One year after a rash of fires at African American churches prompted the creation of a national task force to combat church arson, its leaders said Sunday that they have found no evidence of a racist conspiracy or even a clear pattern to the crimes.
“It’s difficult to draw conclusions on why this happened,” said Assistant Treasury Secretary James E. Johnson, who co-chaired the task force. “We have not seen hard evidence to support the theory of a nationwide conspiracy. And we’re seeing that many of the fires were committed by individuals acting alone.”
So far, among those arrested, 42% have been juveniles, the task force said. The motives of the suspects have ranged widely, Johnson said, including racial hatred, profit, vandalism and revenge.
Some of them said they “saw it on the news and this became the thing to do,” Johnson said in a briefing for reporters.
Indeed, the national attention given the problem of church fires may well have spurred a series of copycat crimes. According to the data released Sunday, the number of church arsons almost quadrupled in the month following President Clinton’s announcement of the federal task force.
In May 1996, incidents of arson nationwide were reported at 12 churches, five of which served mostly African American congregations. A month later, after the president’s announcement highlighted the problem, 47 churches suffered fires or bombings nationwide. Of these, 19 were African American churches.
From its peak last June, the number of church fires gradually declined. By last month, the number of incidents had subsided to the same level--12 in all--seen the month before the task force was created.
In a one-year report to the president, the task force leaders said their efforts had “produced tremendous results.” Suspects have been arrested in 35% of the cases, they said, which is double the normal arrest rate for arson cases.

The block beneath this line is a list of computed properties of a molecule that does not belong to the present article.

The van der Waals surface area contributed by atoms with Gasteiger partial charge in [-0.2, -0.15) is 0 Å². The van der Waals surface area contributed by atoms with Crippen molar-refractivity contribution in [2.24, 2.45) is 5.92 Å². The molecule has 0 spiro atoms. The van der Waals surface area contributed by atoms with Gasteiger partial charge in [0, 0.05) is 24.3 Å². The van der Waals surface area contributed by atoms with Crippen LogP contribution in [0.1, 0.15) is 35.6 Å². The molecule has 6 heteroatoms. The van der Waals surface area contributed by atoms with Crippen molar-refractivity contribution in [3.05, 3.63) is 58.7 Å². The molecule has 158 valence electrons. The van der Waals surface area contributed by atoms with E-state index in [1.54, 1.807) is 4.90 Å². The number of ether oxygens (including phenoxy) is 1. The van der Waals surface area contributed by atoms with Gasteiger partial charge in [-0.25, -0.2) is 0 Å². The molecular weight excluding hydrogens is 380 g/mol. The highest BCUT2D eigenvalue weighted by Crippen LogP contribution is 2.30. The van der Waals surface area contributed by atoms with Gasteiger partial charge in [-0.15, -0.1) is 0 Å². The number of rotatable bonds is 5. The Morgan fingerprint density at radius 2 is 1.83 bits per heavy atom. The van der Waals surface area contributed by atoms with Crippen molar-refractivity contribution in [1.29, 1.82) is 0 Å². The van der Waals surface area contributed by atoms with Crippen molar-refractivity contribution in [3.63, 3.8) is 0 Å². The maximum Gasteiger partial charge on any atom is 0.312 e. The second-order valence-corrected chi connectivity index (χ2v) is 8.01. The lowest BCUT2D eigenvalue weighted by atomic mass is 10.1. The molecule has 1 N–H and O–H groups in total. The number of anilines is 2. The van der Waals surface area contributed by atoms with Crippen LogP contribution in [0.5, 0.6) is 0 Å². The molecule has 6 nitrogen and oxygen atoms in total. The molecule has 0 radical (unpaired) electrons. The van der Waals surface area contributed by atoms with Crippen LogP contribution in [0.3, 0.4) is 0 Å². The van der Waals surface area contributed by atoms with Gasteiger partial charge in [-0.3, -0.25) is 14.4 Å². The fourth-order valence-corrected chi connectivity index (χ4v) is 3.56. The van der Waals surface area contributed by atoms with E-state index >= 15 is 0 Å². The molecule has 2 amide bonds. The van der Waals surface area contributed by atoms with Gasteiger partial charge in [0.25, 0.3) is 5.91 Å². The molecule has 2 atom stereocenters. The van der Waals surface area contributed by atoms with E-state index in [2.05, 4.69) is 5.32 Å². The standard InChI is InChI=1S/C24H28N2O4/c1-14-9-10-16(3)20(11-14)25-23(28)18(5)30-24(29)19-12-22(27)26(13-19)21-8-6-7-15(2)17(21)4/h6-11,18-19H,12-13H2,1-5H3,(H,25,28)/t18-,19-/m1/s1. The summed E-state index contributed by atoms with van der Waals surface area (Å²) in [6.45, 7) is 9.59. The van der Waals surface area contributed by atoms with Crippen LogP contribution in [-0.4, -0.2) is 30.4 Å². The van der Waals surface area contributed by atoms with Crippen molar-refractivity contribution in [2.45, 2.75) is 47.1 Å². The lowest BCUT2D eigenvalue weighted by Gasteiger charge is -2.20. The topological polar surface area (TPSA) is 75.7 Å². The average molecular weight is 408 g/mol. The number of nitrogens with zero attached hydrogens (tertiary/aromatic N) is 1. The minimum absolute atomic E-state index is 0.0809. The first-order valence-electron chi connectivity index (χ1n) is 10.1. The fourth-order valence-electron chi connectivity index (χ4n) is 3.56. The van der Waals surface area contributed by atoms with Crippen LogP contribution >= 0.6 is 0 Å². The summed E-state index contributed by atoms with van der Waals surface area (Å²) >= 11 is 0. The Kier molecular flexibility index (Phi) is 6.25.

The update by officials from the Treasury and Justice departments was timed to coincide with the Clinton administration’s focus this week on the issue of race relations.
In his Saturday radio address, the president called for “an all-out assault on hate crimes.” He cited FBI reports suggesting that hate crimes have risen by 42% since 1991, the year before Clinton was elected.
On Saturday, the president is expected to focus on race relations in a commencement address at UC San Diego.
Last year’s series of suspicious fires at black churches in the rural South reawakened his memories of an earlier, painful era of racial hatred. Clinton said the reports recalled for him scenes from his childhood in which black churches were burned in his native Arkansas.
“It’s hard to think of a more depraved act of violence than the destruction of a place of worship,” he said last year when he created the National Church Arson Task Force. While the initial evidence showed no obvious conspiracy, he said, “it is clear that racial hostility is the driving force behind a number of these incidents. And this must stop.”
The federal task force said it has logged 429 incidents of arson involving churches nationwide since Jan. 1, 1995. Of these, 162 involved African American houses of worship. In the South, half of the incidents involved predominantly black churches.
While some churches were burned to the ground, many incidents involved lesser damage, such as torched curtains, a burned pew or a firebomb tossed through a window.
In all, 199 suspects have been arrested in incidents dating back nearly 2 1/2 years. Of these, 160 are white, 34 African American and 5 Latino.
The report says 110 people were convicted, but officials said they had no racial breakdown of these numbers. They noted that 14 of the people were convicted for civil rights violations in addition to arson.
“Arsons are extremely difficult to solve,” Johnson said. “Evidence burns. It’s destroyed. So it’s remarkable that we have achieved these results.”